Developers are also free to construct multiple command queues, either for parallelizing an application across multiple compute devices, or for expressing more parallelism via completely independent streams of computation. OpenCL’s ability to use both data and task parallelism simultaneously is a great benefit to parallel application developers, regardless of their intended hardware target.


Besides the task parallel constructs provided in OpenCL which allow synchronization and communication between kernels, OpenCL supports local barrier synchronizations within a work-group. This mechanism allows work-items to coordinate and share data in the local memory space using only very lightweight and efficient barriers. Work-items in different work-groups should never try to synchronize or share data, since the runtime provides no guarantee that all work-items are concurrently executing, and such synchronization easily introduces deadlocks.

Work-items in different work-groups may coordinate execution through the use of atomic memory transactions, which are an OpenCL extension supported by some OpenCL runtimes, such as the AMD APP SDK OpenCL runtime for the x86 multi-core compute devices. For example, work-items may append variable numbers of results to a shared queue in global memory. However, it is good practice that work-items do not, generally, attempt to communicate directly, as without careful design scalability and deadlock can become difficult problems. The hierarchy of synchronization and communication provided by OpenCL is a good fit for many of today’s parallel architectures, while still providing developers the ability to write efficient code, even for parallel computations with non-trivial synchronization and communication patterns.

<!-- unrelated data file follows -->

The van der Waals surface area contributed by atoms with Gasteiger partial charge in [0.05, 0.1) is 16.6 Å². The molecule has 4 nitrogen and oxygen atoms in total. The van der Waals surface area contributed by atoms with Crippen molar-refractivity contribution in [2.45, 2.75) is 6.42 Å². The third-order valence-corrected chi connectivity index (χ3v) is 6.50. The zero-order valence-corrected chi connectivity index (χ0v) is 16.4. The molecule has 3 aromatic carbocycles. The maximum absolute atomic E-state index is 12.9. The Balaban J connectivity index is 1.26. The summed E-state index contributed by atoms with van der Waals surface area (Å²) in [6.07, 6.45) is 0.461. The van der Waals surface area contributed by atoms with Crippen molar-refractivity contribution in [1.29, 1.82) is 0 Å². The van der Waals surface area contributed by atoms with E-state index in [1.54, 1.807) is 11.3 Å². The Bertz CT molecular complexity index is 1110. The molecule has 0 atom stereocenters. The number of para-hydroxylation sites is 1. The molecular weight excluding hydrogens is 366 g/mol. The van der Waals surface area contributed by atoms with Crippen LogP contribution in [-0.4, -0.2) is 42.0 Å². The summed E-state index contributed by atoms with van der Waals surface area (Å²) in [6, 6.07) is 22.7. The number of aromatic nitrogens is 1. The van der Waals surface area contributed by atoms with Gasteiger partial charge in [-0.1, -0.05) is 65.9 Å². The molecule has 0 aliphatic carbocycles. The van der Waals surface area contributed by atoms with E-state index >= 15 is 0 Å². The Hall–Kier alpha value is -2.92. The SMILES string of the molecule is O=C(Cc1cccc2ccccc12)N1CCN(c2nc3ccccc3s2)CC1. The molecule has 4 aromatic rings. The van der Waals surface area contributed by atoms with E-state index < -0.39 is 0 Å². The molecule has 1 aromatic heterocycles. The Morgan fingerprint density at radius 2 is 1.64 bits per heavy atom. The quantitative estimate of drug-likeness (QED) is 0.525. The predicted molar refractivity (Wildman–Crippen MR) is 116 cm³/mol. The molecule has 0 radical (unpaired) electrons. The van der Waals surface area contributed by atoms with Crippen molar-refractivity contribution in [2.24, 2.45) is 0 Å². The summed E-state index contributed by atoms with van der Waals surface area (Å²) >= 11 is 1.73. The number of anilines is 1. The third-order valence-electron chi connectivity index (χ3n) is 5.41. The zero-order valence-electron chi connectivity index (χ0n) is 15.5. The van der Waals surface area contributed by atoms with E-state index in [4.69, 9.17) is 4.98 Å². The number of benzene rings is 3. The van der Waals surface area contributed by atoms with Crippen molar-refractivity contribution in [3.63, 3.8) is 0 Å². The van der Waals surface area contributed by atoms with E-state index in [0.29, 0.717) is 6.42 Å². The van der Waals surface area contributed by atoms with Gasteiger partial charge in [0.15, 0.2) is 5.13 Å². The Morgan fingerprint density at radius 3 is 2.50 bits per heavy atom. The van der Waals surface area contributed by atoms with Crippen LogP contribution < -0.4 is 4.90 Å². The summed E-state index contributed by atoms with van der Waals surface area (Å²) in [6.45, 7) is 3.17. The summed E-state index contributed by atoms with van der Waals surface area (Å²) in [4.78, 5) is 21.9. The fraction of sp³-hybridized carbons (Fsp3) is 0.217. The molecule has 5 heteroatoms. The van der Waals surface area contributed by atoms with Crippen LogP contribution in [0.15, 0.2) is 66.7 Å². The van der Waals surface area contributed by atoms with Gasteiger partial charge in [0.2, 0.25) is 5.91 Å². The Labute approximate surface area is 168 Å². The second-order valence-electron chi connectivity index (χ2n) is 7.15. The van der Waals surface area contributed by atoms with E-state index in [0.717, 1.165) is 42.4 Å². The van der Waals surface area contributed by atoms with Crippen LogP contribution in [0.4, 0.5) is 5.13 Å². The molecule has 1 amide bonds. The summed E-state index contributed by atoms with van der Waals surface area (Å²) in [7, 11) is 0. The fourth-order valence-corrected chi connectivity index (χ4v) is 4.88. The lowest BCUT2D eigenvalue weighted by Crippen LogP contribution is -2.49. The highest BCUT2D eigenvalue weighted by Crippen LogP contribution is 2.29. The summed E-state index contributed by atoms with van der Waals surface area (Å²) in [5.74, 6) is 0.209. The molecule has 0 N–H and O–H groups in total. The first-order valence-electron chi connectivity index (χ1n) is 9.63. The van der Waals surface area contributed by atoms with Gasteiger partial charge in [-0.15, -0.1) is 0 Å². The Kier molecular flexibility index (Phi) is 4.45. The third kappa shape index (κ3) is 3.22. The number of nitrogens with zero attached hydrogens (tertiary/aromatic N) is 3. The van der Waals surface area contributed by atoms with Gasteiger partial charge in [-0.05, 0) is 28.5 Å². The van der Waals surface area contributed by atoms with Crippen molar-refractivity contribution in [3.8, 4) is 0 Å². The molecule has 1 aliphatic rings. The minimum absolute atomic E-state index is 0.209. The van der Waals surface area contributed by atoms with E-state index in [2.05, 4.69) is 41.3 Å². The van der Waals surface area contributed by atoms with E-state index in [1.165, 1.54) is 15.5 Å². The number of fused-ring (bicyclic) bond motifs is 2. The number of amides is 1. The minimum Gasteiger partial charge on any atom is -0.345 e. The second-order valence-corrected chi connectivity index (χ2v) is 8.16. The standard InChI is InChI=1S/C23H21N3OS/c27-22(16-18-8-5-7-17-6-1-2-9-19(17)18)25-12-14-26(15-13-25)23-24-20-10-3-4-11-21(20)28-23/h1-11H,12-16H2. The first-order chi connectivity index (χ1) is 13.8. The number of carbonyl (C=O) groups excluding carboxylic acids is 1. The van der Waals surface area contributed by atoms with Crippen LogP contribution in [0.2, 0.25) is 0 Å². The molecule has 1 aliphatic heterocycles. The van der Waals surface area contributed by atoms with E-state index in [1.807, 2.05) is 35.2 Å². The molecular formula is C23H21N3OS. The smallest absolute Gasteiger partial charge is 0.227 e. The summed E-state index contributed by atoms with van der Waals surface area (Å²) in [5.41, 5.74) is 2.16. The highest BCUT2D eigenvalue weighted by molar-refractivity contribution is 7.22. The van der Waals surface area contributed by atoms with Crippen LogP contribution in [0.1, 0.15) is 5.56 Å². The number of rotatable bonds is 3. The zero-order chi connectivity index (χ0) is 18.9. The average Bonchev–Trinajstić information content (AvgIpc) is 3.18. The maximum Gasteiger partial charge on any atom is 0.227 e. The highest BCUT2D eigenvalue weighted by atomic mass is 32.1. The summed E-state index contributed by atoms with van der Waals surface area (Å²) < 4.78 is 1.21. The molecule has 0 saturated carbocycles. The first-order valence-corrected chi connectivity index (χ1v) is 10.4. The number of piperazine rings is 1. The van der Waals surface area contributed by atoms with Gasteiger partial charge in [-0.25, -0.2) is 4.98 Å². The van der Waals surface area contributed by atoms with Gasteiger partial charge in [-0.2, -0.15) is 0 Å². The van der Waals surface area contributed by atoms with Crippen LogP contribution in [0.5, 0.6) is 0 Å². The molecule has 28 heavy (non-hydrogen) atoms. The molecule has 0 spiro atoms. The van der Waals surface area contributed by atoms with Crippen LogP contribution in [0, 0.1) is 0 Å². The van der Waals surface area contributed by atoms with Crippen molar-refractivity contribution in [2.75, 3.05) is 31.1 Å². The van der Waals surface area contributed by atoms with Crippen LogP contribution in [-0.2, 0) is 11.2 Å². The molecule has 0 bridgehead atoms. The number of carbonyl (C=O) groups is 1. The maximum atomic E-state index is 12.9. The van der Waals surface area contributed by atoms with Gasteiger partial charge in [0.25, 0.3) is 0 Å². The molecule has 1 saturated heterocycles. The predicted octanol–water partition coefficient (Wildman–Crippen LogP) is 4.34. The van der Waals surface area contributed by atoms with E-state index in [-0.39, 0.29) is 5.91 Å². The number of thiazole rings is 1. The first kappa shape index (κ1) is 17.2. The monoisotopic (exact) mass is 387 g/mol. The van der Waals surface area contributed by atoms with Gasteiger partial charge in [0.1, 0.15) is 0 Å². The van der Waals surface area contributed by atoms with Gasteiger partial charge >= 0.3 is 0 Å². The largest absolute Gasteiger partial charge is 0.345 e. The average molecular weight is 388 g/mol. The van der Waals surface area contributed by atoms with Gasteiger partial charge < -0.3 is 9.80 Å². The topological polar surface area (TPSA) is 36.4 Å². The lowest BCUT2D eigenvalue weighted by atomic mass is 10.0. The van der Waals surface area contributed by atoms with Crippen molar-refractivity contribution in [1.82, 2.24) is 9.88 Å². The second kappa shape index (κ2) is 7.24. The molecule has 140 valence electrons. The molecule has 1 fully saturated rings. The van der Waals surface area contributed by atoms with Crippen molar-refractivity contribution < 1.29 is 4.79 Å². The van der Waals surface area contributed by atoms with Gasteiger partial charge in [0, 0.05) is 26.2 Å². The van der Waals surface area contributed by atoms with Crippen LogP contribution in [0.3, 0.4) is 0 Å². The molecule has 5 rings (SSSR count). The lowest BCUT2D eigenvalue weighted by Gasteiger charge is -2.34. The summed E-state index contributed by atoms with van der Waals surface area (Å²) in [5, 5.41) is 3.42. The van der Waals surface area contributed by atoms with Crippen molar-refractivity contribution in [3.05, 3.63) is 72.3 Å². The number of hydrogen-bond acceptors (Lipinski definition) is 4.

OpenCL Memory Model

OpenCL has a relaxed consistency memory model, structured as shown in Figure 5.

OpenCL™ and the AMD APP SDK - OpenCL Memory Model

Figure 5: OpenCL Memory Model

Each compute device has a global memory space, which is the largest memory space available to the device, and typically resides in off-chip DRAM. There is also a read-only, limited-size constant memory space, which allows for efficient reuse of read-only parameters in a computation. Each compute unit on the device has a local memory, which is typically on the processor die, and therefore has much higher bandwidth and lower latency than global memory. Local memory can be read and written by any work-item in a work-group, and thus allows for local communication between work-groups. Additionally, attached to each processing element is a private memory, which is typically not used directly by programmers, but is used to hold data for each work-item that does not fit in the processing element’s registers.

Parameter ATI Radeon HD 5870
Global memory size 1 GB
Global memory bandwidth 153 GB/s
Number of Compute Units 20
Number of Processing Elements (per Compute Unit) 16
Width of each Processing Element 5×32-bit
Size of local memory (per Compute Unit) 32 KB
Clock Frequency 850 MHz
Peak Performance 2.7 TFlops (single precision)

As OpenCL has a relaxed consistency model, different work-items may see a different view of global memory as the computation progresses. Within a work-item, reads and writes to all memory spaces are consistently ordered, but between work-items, synchronization is necessary in order to ensure consistency. This relaxed consistency model is an important part of OpenCL’s efforts to provide parallel scalability: parallel programs that rely on strong memory consistency for synchronization and communication usually fail to execute in parallel, because memory ordering requirements force a serialization of such programs during execution, hindering scalability. Requiring explicit synchronization and communication between work-items encourages programmers to write scalable code, avoiding the trap often seen in parallel programming where code looks parallel, but ends up executing in serial due to frequent and implicit synchronization induced by reliance on a strict memory ordering model.